Back in 2019, myself and some BIPOC (Black, Indigenous, and People of Colour) colleagues founded the Odu initiative. Odu helps BIPOC students to succeed in academia—Odu is a word that means “destiny” or “path” in the Yoruba language. Instead of focussing on actions that target individuals, Odu aims its actions at fighting systemic issues. As BIPOC scholars, me and my colleagues know that the experience of racialized groups in academia is permeated with isolation, a lack of role models, microaggressions, and tokenism (Domingues & Gordon, 2021). We understand that the current academic environment gives a sense of ‘not belonging’ that pushes racialized individuals out of academia —at the same time, the lack of diversity feeds back into a sense of estrangement that keeps individuals from racialized groups away from academia. Through Odu, we aim to break this systemic cycle of exclusion. Odu connects BIPOC students in STEM fields to BIPOC scientist mentors. This helps students to overcome the sense of not belonging by providing them with role models and peer support. Odu mentors provide emotional and academic support to help BIPOC students navigate systemic racism in academia. Luckily, Odu is not the first or the only initiative to target systemic issues. Others, such as the Canadian Black Scientists Network, have been devoting tremendous efforts to fighting systemic racism in academia. Such initiatives show us the importance of well thought diversity actions and give us experiential lessons.
My experiences with diversity initiatives that were truly committed to systemic change left me with useful teachings. First, diversity actions should have a clear systemic target and lead to changes in the behavior and practices that replicate racism. Second, actions that are likely to succeed must either be produced by or in conjunction with racialized groups—there is no way around this. The position, sympathy, or literacy of non-racialized individuals alone will not replace the lived experiences that are fundamental for identifying issues pertaining to systemic racism. Third, allies are needed, not saviors. This means that people from non-racialized groups (occupying higher ranks in academia) are needed for promoting effective actions towards increasing and improving diversity. However, the attribution for such actions should be placed on racialized individuals to avoid self-promotion of already dominant groups. I believe these objectives can be instrumental for anyone concerned with diversifying academia. I further believe that these targeted actions can inform and contribute to the development of more efficient diversity actions in the near and distant future.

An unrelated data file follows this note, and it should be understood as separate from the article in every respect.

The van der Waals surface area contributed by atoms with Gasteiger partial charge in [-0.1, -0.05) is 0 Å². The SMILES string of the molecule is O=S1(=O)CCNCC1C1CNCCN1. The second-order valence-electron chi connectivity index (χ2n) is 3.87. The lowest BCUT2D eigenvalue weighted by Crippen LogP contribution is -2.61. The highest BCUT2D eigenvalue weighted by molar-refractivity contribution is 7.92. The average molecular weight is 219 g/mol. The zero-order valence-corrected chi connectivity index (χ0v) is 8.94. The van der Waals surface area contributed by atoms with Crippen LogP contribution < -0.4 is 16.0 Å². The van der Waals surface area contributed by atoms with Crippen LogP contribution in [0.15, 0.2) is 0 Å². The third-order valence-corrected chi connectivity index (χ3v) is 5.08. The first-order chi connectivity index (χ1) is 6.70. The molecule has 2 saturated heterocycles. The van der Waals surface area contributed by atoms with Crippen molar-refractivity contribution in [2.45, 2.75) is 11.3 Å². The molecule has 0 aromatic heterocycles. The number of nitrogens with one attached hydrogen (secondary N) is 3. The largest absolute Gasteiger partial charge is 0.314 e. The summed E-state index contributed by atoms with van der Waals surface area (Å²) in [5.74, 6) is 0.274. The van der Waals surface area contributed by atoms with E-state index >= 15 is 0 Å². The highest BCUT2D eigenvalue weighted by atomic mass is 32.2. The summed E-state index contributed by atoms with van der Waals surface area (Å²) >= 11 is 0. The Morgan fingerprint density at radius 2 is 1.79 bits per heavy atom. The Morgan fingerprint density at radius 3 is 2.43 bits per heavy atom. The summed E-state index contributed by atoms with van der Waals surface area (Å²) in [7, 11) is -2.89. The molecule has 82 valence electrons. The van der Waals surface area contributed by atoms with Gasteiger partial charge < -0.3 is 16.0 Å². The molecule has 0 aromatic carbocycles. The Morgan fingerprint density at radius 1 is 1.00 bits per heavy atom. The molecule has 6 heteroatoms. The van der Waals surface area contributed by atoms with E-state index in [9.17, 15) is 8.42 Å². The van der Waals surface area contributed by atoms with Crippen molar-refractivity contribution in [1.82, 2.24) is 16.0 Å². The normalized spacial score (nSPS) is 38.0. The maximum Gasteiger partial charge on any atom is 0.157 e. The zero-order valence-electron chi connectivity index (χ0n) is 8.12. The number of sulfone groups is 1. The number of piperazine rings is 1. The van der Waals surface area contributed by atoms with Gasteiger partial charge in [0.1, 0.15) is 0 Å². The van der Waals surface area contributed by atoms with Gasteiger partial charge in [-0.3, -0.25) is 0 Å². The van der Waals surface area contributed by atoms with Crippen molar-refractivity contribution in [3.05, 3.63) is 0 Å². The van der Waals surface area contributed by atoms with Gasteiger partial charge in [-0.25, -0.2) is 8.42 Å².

I hope I was able to give you a glimpse of the many challenges in developing efficient diversity actions in academia. I urge my fellow scientists to step back for a deep reflective think on how and whether racial diversity actions promoted by you, and your institution, truly tackles the status quo that reproduces racism within academia. If you do not have a straightforward answer for that, I urge you to reframe or demand reframing of actions. We desperately need to fight systemic racism in academia. As scientists, we are already equipped with the critical reasoning necessary for designing effective actions for that. The only remaining question is: Will you join us in promoting REAL change?
Almeida, S. (2019). Racismo Estrutural. Pólen Produção Editorial LTDA.
Bonilla-Silva, E. (2021). What Makes Systemic Racism Systemic? Sociological Inquiry, 91(3), 513–533. https://doi.org/10.1111/soin.12420
Domingues, V., & Gordon, S. (2021). Diversity in nature and academia. Nature Ecology & Evolution, 5(4), Article 4. https://doi.org/10.1038/s41559-021-01415-1
Enjoyed the blogpost and want to reach out to Piatã? Find him on Twitter here.